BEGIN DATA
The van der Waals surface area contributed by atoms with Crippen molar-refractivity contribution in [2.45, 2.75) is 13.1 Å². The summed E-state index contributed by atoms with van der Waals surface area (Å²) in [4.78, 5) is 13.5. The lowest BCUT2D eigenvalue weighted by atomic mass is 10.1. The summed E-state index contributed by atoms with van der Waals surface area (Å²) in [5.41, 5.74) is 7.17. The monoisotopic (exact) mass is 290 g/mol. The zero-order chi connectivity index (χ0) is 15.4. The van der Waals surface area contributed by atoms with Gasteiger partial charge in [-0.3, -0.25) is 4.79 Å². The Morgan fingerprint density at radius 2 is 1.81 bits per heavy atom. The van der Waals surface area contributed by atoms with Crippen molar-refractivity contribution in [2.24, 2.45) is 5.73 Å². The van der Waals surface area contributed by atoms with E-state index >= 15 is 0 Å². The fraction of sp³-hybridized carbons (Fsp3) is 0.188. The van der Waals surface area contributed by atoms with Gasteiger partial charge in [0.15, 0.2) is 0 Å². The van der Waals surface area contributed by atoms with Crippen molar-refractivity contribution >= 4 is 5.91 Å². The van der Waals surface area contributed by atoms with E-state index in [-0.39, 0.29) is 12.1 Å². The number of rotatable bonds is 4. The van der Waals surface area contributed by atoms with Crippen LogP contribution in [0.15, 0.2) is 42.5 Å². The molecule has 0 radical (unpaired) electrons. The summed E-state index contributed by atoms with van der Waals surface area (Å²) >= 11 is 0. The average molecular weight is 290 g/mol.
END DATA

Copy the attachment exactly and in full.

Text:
The van der Waals surface area contributed by atoms with Crippen molar-refractivity contribution in [2.45, 2.75) is 13.1 Å². The summed E-state index contributed by atoms with van der Waals surface area (Å²) in [4.78, 5) is 13.5. The lowest BCUT2D eigenvalue weighted by atomic mass is 10.1. The summed E-state index contributed by atoms with van der Waals surface area (Å²) in [5.41, 5.74) is 7.17. The monoisotopic (exact) mass is 290 g/mol. The zero-order chi connectivity index (χ0) is 15.4. The van der Waals surface area contributed by atoms with Gasteiger partial charge in [-0.3, -0.25) is 4.79 Å². The Morgan fingerprint density at radius 2 is 1.81 bits per heavy atom. The van der Waals surface area contributed by atoms with Crippen molar-refractivity contribution in [2.24, 2.45) is 5.73 Å². The van der Waals surface area contributed by atoms with E-state index >= 15 is 0 Å². The fraction of sp³-hybridized carbons (Fsp3) is 0.188. The van der Waals surface area contributed by atoms with Gasteiger partial charge in [0.15, 0.2) is 0 Å². The van der Waals surface area contributed by atoms with Crippen molar-refractivity contribution >= 4 is 5.91 Å². The van der Waals surface area contributed by atoms with E-state index in [-0.39, 0.29) is 12.1 Å². The number of rotatable bonds is 4. The van der Waals surface area contributed by atoms with Crippen LogP contribution in [0.15, 0.2) is 42.5 Å². The molecule has 0 radical (unpaired) electrons. The summed E-state index contributed by atoms with van der Waals surface area (Å²) >= 11 is 0. The average molecular weight is 290 g/mol.